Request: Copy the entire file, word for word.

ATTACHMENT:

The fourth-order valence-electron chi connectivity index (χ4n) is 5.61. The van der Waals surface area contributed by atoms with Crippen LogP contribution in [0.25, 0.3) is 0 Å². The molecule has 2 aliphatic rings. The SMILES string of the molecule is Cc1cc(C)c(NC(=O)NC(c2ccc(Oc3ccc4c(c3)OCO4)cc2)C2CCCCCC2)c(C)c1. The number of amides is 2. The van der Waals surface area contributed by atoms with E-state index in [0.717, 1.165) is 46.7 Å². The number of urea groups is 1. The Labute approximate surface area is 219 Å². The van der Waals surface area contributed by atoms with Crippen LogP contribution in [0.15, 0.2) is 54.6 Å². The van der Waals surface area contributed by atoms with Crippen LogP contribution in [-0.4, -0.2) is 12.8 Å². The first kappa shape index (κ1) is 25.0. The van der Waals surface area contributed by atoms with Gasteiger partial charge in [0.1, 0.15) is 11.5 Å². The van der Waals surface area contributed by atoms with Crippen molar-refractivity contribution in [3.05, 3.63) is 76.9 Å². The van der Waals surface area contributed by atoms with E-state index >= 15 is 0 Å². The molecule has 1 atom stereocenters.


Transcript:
The fourth-order valence-electron chi connectivity index (χ4n) is 5.61. The van der Waals surface area contributed by atoms with Crippen LogP contribution in [0.25, 0.3) is 0 Å². The molecule has 2 aliphatic rings. The SMILES string of the molecule is Cc1cc(C)c(NC(=O)NC(c2ccc(Oc3ccc4c(c3)OCO4)cc2)C2CCCCCC2)c(C)c1. The number of amides is 2. The van der Waals surface area contributed by atoms with E-state index in [0.717, 1.165) is 46.7 Å². The number of urea groups is 1. The Labute approximate surface area is 219 Å². The van der Waals surface area contributed by atoms with Crippen LogP contribution in [0.15, 0.2) is 54.6 Å². The van der Waals surface area contributed by atoms with Crippen LogP contribution in [-0.4, -0.2) is 12.8 Å². The first kappa shape index (κ1) is 25.0. The van der Waals surface area contributed by atoms with Gasteiger partial charge in [0.1, 0.15) is 11.5 Å². The van der Waals surface area contributed by atoms with Crippen molar-refractivity contribution in [3.05, 3.63) is 76.9 Å². The van der Waals surface area contributed by atoms with E-state index >= 15 is 0 Å². The molecule has 1 atom stereocenters.